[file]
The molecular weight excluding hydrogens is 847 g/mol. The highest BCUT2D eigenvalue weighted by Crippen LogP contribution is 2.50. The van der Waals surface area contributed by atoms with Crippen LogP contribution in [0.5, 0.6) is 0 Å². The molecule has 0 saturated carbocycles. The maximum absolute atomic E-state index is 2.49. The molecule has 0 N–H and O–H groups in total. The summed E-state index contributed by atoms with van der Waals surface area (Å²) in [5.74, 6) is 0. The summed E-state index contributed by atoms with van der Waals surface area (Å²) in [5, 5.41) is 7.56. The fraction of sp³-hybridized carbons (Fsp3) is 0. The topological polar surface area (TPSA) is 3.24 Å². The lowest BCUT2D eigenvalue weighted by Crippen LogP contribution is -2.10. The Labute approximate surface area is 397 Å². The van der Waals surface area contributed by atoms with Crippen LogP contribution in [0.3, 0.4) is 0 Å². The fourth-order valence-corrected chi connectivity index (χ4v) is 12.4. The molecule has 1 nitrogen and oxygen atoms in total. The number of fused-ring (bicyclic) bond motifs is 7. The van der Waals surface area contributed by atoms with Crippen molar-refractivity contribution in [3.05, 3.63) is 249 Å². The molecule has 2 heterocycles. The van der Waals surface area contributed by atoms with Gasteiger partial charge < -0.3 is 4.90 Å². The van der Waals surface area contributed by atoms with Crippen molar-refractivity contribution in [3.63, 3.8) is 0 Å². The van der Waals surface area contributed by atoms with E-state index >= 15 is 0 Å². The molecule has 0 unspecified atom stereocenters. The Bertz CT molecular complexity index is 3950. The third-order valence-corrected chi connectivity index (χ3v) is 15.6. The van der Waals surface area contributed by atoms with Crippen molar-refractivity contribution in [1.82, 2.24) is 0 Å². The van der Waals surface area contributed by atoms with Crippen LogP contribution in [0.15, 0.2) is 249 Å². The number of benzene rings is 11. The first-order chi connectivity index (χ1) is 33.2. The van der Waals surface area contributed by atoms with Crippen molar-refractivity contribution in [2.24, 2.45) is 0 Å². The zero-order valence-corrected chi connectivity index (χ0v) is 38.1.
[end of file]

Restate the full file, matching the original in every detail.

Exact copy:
The molecular weight excluding hydrogens is 847 g/mol. The highest BCUT2D eigenvalue weighted by Crippen LogP contribution is 2.50. The van der Waals surface area contributed by atoms with Crippen LogP contribution in [0.5, 0.6) is 0 Å². The molecule has 0 saturated carbocycles. The maximum absolute atomic E-state index is 2.49. The molecule has 0 N–H and O–H groups in total. The summed E-state index contributed by atoms with van der Waals surface area (Å²) in [5.74, 6) is 0. The summed E-state index contributed by atoms with van der Waals surface area (Å²) in [5, 5.41) is 7.56. The fraction of sp³-hybridized carbons (Fsp3) is 0. The topological polar surface area (TPSA) is 3.24 Å². The lowest BCUT2D eigenvalue weighted by Crippen LogP contribution is -2.10. The Labute approximate surface area is 397 Å². The van der Waals surface area contributed by atoms with Crippen LogP contribution in [0.3, 0.4) is 0 Å². The fourth-order valence-corrected chi connectivity index (χ4v) is 12.4. The molecule has 1 nitrogen and oxygen atoms in total. The number of fused-ring (bicyclic) bond motifs is 7. The van der Waals surface area contributed by atoms with Crippen molar-refractivity contribution in [3.05, 3.63) is 249 Å². The molecule has 2 heterocycles. The van der Waals surface area contributed by atoms with Gasteiger partial charge < -0.3 is 4.90 Å². The van der Waals surface area contributed by atoms with Crippen molar-refractivity contribution in [3.63, 3.8) is 0 Å². The van der Waals surface area contributed by atoms with E-state index >= 15 is 0 Å². The molecule has 0 unspecified atom stereocenters. The Bertz CT molecular complexity index is 3950. The third-order valence-corrected chi connectivity index (χ3v) is 15.6. The van der Waals surface area contributed by atoms with Crippen molar-refractivity contribution in [1.82, 2.24) is 0 Å². The van der Waals surface area contributed by atoms with Crippen LogP contribution in [0.15, 0.2) is 249 Å². The number of benzene rings is 11. The first-order chi connectivity index (χ1) is 33.2. The van der Waals surface area contributed by atoms with Crippen molar-refractivity contribution in [2.24, 2.45) is 0 Å². The zero-order valence-corrected chi connectivity index (χ0v) is 38.1.